The writers of Capote, are the winners of the 18th annual USC Scripter Award, a literary award that honors both author and screenwriter for best adaptation of a book, novella or short story to film.

Gerald Clarke’s book was adapted for the screen by actor-turned-screenwriter Dan Futterman. Clarke and Futterman will be honored for their work on the film Capote at the Scripter Award ceremony, the black-tie gala to be held on Feb. 11 in USC’s Edward L. Doheny Jr. Memorial Library and hosted by the Friends of the USC Libraries.

A limited amount of tickets are available to the ceremony hosted by actor Henry Winkler.

Hosted by the Friends of the USC Libraries, the Scripter is the only award that honors both the author and screenwriter for the best adaptation of an English-language film based on a book, novella or short story.

In 2005, 47 films fulfilled the eligibility criteria for the award. The Scripter selection committee narrowed the contenders to a list of five finalists, from which Capote ultimately was selected as the best-of-the-best after a runoff vote to break a tie.

Capote tells the story of the gradual emotional deterioration of New York-based author and bon vivant Truman Capote, whose obsession with the execution-style murders of a wealthy family in a small Kansas community resulted in his bestselling true-crime novel In Cold Blood.

The Sony Pictures Classic film was directed by Bennett Miller, and stars Philip Seymour Hoffman in the title role and Catherine Keener as author Harper Lee (To Kill a Mockingbird), Capote’s childhood friend and confidante. The film has appeared on numerous “Best of 2005” lists and has been named the best film of the year by the Boston Society of Film Critics and the National Society of Film Critics.

Published in 1988, the 547-page Capote stayed on the New York Times’ best-seller list for thirteen weeks, setting a record for a literary biography. Clarke researched the book for more than 13 years and spent more than a decade talking with Capote himself.

“That this year’s balloting was so close is a tribute to the remarkable skill and talent of this year’s nominees,” said Academy Award-winning screenwriter Tom Schulman (Dead Poet’s Society) and chair of the Scripter selection committee. “Gerald Clarke’s book is a timeless story of the soul draining consequences of ambition.”

The screenplay for Capote is Futterman’s first. He is best known for his memorable acting roles on the television series Judging Amy, Will and Grace and Sex and the City, and for his appearances in such films as The Birdcage and Enough.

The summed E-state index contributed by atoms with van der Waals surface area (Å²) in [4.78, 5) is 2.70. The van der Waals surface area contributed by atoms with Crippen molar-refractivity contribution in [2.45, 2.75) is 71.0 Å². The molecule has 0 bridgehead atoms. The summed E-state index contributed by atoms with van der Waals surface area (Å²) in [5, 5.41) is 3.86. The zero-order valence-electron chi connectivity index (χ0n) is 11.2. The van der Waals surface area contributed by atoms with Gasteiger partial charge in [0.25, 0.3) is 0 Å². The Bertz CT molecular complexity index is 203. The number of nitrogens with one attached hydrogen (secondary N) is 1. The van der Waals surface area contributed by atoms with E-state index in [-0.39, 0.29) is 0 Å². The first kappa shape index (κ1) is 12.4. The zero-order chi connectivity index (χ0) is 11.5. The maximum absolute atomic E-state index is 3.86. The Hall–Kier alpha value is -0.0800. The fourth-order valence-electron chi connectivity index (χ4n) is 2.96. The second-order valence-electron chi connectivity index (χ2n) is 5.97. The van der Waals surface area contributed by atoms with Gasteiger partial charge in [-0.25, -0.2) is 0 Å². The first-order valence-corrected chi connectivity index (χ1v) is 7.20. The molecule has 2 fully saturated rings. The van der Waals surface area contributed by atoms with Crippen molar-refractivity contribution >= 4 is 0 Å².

“Dan Futterman’s adaptation was uncommonly subtle, intelligent and insightful,” said Schulman. “This combination of a powerful book so beautifully adapted is exactly what the Scripter Award was designed to honor.”

The other finalists for this year’s Scripter Award were: Brokeback Mountain, Annie Proulx, author, and Larry McMurtry and Diana Ossana, screenwriters; The Constant Gardener, John le Carré, author, and Jeffrey Caine, screenwriter; A History of Violence, John Wagner and Vince Locke, authors, and Josh Olson, screenwriter; and Syriana, Robert Baer, author (See No Evil), and Stephen Gaghan, screenwriter. (Syriana initially tied with Capote until a runoff vote yielded a winner.)

Past Scripter winners include Million Dollar Baby, Mystic River, Seabiscuit, The Hours, A Beautiful Mind, Wonder Boys, The English Patient, Sense and Sensibility, The Shawshank Redemption, Schindler’s List, Fried Green Tomatoes, L.A. Confidential, A River Runs Through It, Awakenings, Accidental Tourist, A Civil Action, The Hurricane and 84 Charing Cross Road.

The Scripter Award was created in 1988 to honor the unique artistic achievement of turning books into film while raising visibility and support for the USC libraries. Proceeds from the event benefit the Doheny Library Preservation Fund.

Marking his eighteenth appearance at the Scripter Awards, famed comedy writer Hal Kanter returns for his sixth engagement as grand emcee at this year’s ceremony. Writer, producer and actor Henry Winkler -- star of Happy Days and the new CBS hit comedy Out of Practice -- will serve as master of ceremonies for the second year in a row.

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